fn train(&mut self, file_name: &str) -> std::io::Result<()> {
        let file = File::open(file_name);

        match file {
            Ok(mut file) => {
                let mut contents = String::new();
                file.read_to_string(&mut contents)?;

                for token in tokenize(&contents) {
                    self.tokens.insert(token.to_string());

                    if file_name.ends_with("swift_country.txt") {
                        *self.tokens_country.entry(token.to_string()).or_insert(0) += 1;
                    } else {
                        *self.tokens_pop.entry(token.to_string()).or_insert(0) += 1;
                    }
                }
                Ok(())

        },
            Err(_) => panic!("Unable to open file")
        }
    }

    fn classify(&self, input: &str) -> String {
        let lower_input = input.to_lowercase();
        let input_tokens = tokenize(&lower_input);
        let (prob_pop, prob_country) = self.prob_of_tokens(input_tokens);
        
        let country_likeliness = prob_country / (prob_country + prob_pop);
        let pop_likeliness = prob_pop / (prob_pop + prob_country);

        println!("country: {:?} || pop: {:?}", country_likeliness, pop_likeliness);

        if pop_likeliness < country_likeliness {
            "Country".to_string()
        } else {
            "Pop".to_string()
        }
    }
}

fn tokenize(input: &str) -> Vec<String> {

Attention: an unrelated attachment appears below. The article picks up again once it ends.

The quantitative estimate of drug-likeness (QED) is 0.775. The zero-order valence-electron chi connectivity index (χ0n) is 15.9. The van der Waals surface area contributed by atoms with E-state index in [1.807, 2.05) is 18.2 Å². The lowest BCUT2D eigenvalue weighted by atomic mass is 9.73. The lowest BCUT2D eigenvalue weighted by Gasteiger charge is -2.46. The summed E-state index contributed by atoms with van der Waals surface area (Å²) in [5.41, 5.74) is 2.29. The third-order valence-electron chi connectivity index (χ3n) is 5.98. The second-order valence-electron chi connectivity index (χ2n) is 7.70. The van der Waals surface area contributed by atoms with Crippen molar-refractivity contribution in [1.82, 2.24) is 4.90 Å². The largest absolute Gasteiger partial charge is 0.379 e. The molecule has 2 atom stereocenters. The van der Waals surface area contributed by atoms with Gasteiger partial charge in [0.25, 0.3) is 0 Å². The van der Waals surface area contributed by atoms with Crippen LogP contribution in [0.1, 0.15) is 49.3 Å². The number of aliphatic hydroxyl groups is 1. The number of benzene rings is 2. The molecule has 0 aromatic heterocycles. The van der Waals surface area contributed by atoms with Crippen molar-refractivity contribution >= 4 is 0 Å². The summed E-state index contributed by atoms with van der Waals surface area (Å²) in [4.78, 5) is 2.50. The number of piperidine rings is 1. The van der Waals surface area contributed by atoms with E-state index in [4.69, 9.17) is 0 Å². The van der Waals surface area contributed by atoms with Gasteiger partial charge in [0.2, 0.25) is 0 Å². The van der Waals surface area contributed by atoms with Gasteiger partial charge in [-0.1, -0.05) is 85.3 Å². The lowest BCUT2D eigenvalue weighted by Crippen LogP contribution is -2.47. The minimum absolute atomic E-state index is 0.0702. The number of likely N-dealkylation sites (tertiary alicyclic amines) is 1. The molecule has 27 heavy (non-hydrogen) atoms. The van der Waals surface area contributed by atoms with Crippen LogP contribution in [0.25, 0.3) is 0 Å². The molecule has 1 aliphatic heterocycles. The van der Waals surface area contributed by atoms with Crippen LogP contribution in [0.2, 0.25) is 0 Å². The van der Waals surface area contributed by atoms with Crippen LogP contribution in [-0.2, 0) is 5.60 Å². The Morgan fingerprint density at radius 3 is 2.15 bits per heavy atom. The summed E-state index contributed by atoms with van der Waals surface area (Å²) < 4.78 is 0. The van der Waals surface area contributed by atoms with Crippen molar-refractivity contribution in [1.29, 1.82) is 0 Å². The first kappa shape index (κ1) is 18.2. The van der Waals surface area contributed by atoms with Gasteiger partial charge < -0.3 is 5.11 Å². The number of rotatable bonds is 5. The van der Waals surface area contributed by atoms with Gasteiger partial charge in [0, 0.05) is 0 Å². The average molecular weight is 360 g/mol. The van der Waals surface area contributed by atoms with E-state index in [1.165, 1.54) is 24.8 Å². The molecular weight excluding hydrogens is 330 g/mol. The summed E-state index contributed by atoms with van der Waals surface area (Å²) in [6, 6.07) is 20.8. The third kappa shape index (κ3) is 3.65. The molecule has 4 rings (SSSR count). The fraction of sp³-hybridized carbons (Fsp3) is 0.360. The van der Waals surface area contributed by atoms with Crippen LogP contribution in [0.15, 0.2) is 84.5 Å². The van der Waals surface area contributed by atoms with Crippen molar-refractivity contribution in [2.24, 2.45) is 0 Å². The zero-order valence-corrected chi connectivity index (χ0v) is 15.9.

let lowercase = &input.to_lowercase()[..];
    Regex::new(r"[a-z]+")
        .unwrap()
        .find_iter(lowercase)
        .map(|e| e.as_str().to_owned())
        .collect()
}

fn main() -> std::io::Result<()> {
    let mut classifier = NaiveBayesClassifier::new(); 
    classifier.train("./src/swift_country.txt")?;
    classifier.train("./src/swift_pop.txt")?;

    // Garth Brooks
    println!("{}", classifier.classify("Blame it all on my roots, I showed up in boots And ruined your black tie affair. The last one to know, the last one to show. I was the last one you thought you'd see there"));

    // Taylor Swift
    println!("{}", classifier.classify("I wanna be your end game. I wanna be your first string. I wanna be your A-Team. I wanna be your end game, end game"));

    println!("{}", classifier.classify("When I was a young boy, my father took me into the city to see a marching band. He said son when you grow up will you be the savior of the broken, the beaten and the damned."));

    println!("{}", classifier.classify("Oh say can you see by the dawns early light what so proudly we hailed at the twilight's last gleaming. Who's broad stripes and bright stars."));

    Ok(())
}
Cartoon headshot of Brad Cypert
Follow me

Connect with me to follow along on my journey in my career, open source, and mentorship. Occasionally, I'll share good advice and content (quality not guaranteed).